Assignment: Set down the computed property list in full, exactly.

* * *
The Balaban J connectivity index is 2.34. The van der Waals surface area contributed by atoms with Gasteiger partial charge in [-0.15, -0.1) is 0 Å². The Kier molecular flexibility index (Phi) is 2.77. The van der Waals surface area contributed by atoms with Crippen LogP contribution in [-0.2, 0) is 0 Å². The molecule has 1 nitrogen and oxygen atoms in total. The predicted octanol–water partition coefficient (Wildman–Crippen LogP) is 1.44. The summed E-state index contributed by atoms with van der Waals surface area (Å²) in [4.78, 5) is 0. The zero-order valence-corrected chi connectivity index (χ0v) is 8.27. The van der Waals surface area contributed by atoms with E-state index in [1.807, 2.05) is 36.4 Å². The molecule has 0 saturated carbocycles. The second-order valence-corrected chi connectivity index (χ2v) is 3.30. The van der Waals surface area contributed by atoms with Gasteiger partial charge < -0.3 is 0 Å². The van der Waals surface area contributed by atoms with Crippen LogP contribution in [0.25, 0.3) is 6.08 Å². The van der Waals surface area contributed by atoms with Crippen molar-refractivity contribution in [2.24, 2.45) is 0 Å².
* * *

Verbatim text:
The Balaban J connectivity index is 2.34. The van der Waals surface area contributed by atoms with Gasteiger partial charge in [-0.15, -0.1) is 0 Å². The Kier molecular flexibility index (Phi) is 2.77. The van der Waals surface area contributed by atoms with Crippen LogP contribution in [-0.2, 0) is 0 Å². The molecule has 1 nitrogen and oxygen atoms in total. The predicted octanol–water partition coefficient (Wildman–Crippen LogP) is 1.44. The summed E-state index contributed by atoms with van der Waals surface area (Å²) in [4.78, 5) is 0. The zero-order valence-corrected chi connectivity index (χ0v) is 8.27. The van der Waals surface area contributed by atoms with E-state index in [1.807, 2.05) is 36.4 Å². The molecule has 0 saturated carbocycles. The second-order valence-corrected chi connectivity index (χ2v) is 3.30. The van der Waals surface area contributed by atoms with Gasteiger partial charge < -0.3 is 0 Å². The van der Waals surface area contributed by atoms with Crippen LogP contribution in [0.25, 0.3) is 6.08 Å². The van der Waals surface area contributed by atoms with Crippen molar-refractivity contribution in [2.24, 2.45) is 0 Å².